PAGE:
The first piece in the collection is Seated Statue of Hatshepsut which dates back to ca. 1479–1458 B.C. and stands H. 195 cm (76 3/4 in.); W. 49 cm (19 5/16 in.); D. 114 cm (44 7/8 in.) (7) Hatshepsut is seated; her hands held in her lap, and her posture is straight and rigid common in Egyptian Art. Hatshepsut also wore the Nemes Headdress which is one of the many crowns the Pharaohs used; typically this headdress is worn by a male King, but Hatshepsut wore these headdresses to illustrate her power and strength as a monarch. Hatshepsut took over the throne, when her husband Thutmose II passed away, as a regent because her step son was too young to rule. She was a successful ruler and was adored by her people. She adopted the name Maatkare which is the name used in all of the monuments she created. (8) Hatshepsut embodies the female gaze because she is strong, powerful, and unwavering, proving herself to her people and history of her worthiness to the throne. She is portrayed with her chin tilted slightly upward as a sign of defiance challenging to others to defy her power. Her stance is strong and regal as if she is waiting for her royal subjects to attend to her. Hatshepsut was such a strong, and powerful ruler her stepson Thutmose III tried to erase her from history by destroying her monuments and her name from history. The Seated Statue of Hatshepsut embodies the female gaze because it illustrates her power and defiance during a male dominated world.”

1 Akechi, Hironori. “Attention to Eye Contact in the West and East: Autonomic Responses and Evaluative Ratings.” Attention to Eye Contact in the West and East: Autonomic Responses and Evaluative Ratings, March 13, 2013.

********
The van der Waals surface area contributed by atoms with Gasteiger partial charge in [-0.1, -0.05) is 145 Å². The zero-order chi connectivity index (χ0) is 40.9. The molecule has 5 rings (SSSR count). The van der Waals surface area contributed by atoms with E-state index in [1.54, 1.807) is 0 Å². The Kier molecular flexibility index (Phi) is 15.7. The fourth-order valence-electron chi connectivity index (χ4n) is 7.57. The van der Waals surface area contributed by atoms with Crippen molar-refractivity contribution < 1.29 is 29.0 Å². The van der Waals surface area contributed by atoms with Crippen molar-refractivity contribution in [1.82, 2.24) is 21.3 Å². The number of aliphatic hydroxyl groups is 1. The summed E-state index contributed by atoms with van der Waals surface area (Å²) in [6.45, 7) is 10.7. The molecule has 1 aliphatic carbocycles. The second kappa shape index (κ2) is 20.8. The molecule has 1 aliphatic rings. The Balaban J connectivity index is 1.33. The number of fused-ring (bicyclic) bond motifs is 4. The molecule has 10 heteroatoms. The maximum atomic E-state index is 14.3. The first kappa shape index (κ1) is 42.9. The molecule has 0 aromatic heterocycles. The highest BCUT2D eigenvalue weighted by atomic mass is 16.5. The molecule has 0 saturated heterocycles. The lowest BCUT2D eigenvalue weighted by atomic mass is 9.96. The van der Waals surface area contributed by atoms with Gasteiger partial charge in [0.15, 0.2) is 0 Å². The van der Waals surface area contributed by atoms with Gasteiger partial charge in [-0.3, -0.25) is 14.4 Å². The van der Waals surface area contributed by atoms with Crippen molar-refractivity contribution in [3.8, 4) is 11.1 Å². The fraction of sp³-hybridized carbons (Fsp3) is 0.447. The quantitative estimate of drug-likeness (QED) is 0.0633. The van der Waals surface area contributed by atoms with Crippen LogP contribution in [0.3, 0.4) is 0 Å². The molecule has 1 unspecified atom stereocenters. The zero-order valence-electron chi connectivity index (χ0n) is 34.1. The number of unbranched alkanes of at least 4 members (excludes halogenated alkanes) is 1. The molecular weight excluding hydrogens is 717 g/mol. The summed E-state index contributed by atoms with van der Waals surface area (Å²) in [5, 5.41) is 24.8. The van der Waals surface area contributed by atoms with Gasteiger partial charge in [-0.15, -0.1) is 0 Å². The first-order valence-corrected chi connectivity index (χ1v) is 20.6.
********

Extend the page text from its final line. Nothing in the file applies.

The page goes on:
2 Fitzgerald, F. Scott. The Great Gatsby. New York, NY: Scribner,, 1995.

3 Hurston, Zora Neale. Their Eyes Were Watching God. New York, NY: Harper Perennial Modern Classics, 2006.

4 McCombs, Emily. “Sexist School Dress Codes Are A Problem, And Oregon May Have The Answer.” Last modified September 5, 2017.

5 “The Rape of the Sabine Women.” Last modified February 2, 2015. http://www.ancient-origins.net/news-history/rape-sabine-women-002636.

6 True Politeness: A Hand-book of Etiquette for Ladies By an American Lady. New York, NY: Leavitt and Allen, 1847

7 Seated Statue of Hatshepsut. 1479-1458 B.C. Ca. 1479-1458 B.C. From Egypt, Upper Egypt,Indurated limestone, paint Thebes, Deir el-Bahri & el- Asasif, Senenmut Quarry, MMA excavations, 192628/Lepsius 184345. The Metropolitan Museum of Art, Egypt.

8 Roehrig, Catharine H. “Egypt in the New Kingdom (ca. 1550-1070 B.C.) -In Heilbrunn Timeline of Art History.” The Metropolitan Museum of Art.